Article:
John Kenneth Galbraith, one of the foremost economists of the 20th century, famously said, “the only function of economic forecasting is to make astrology look respectable.” Meaning, of course, predicting the future is not a science.
Yet there are some trends that offer us important guideposts as to what may be ahead in 2016. Many of these trend lines are steadily moving up, while others are moving in the opposite direction. If this seems like a roller coaster, you’re not too far off – 2016 could feature ups and downs. Plus, Americans go to the polls on Nov. 8 to elect their 45th president.
Here are a few of the facts, figures and prognostications that could help to shape the outlook for 2016 and how this may affect the HVACR industry:
The construction industry is expected to continue to expand in 2016, albeit at a slower rate of growth, according to Dodge Data & Analytics. According to its 2016 Dodge Construction Outlook, U.S. construction starts will rise 6 percent to $712 billion. This follows a 9 percent increase in 2014 and what was anticipated to be a 13 percent increase in 2015.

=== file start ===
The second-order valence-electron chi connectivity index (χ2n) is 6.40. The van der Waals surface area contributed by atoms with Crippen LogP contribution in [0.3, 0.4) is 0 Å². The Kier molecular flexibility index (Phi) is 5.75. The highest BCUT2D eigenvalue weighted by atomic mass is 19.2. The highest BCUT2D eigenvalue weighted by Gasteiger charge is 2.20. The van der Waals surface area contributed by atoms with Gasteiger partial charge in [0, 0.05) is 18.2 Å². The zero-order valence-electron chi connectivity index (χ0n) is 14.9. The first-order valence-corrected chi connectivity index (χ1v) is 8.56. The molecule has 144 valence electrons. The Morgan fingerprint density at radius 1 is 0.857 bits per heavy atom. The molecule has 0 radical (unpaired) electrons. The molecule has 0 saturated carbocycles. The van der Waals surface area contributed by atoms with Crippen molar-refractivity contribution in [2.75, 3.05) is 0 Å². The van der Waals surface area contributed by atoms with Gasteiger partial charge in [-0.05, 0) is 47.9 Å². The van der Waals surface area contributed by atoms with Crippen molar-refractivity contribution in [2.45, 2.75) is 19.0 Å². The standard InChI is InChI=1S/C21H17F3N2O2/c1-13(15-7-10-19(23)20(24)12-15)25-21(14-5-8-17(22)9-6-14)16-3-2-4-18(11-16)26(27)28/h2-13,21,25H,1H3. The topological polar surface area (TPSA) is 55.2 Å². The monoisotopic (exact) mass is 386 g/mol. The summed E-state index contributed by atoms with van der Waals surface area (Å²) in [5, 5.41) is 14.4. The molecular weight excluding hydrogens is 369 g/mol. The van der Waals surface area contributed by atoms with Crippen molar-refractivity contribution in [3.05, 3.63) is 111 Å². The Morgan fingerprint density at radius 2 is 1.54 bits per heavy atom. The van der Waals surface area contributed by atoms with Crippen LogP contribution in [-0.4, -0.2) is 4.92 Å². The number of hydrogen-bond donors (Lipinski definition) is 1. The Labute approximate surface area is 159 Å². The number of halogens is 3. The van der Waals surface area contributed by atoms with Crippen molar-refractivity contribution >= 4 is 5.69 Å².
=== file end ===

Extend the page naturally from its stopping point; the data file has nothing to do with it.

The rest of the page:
“For 2016, the economic environment should support further growth for the overall level of construction starts. While short-term interest rates will be going up in 2016, given the expected rate hikes by the Federal Reserve, the increase in long-term interest rates should stay gradual,” says Robert Murray, chief economist for Dodge Data & Analytics.
There is optimism about the economic health of the country among chief financial officers surveyed as part of the Bank of America Merrill Lynch 2016 CFO Outlook. Fifty-four percent of those surveyed indicated they plan to hire additional full-time employees in 2016, up from 52 percent surveyed a year ago.
Meanwhile, 89 percent of those CFOs in the survey expect sales growth in 2016 – up from 87 percent in 2015. Casting a pall over these results, however, is caution over global markets due to political and economic instability.
While CFOs may be more optimistic about 2016, it appears that U.S. consumers have less confidence in the economy.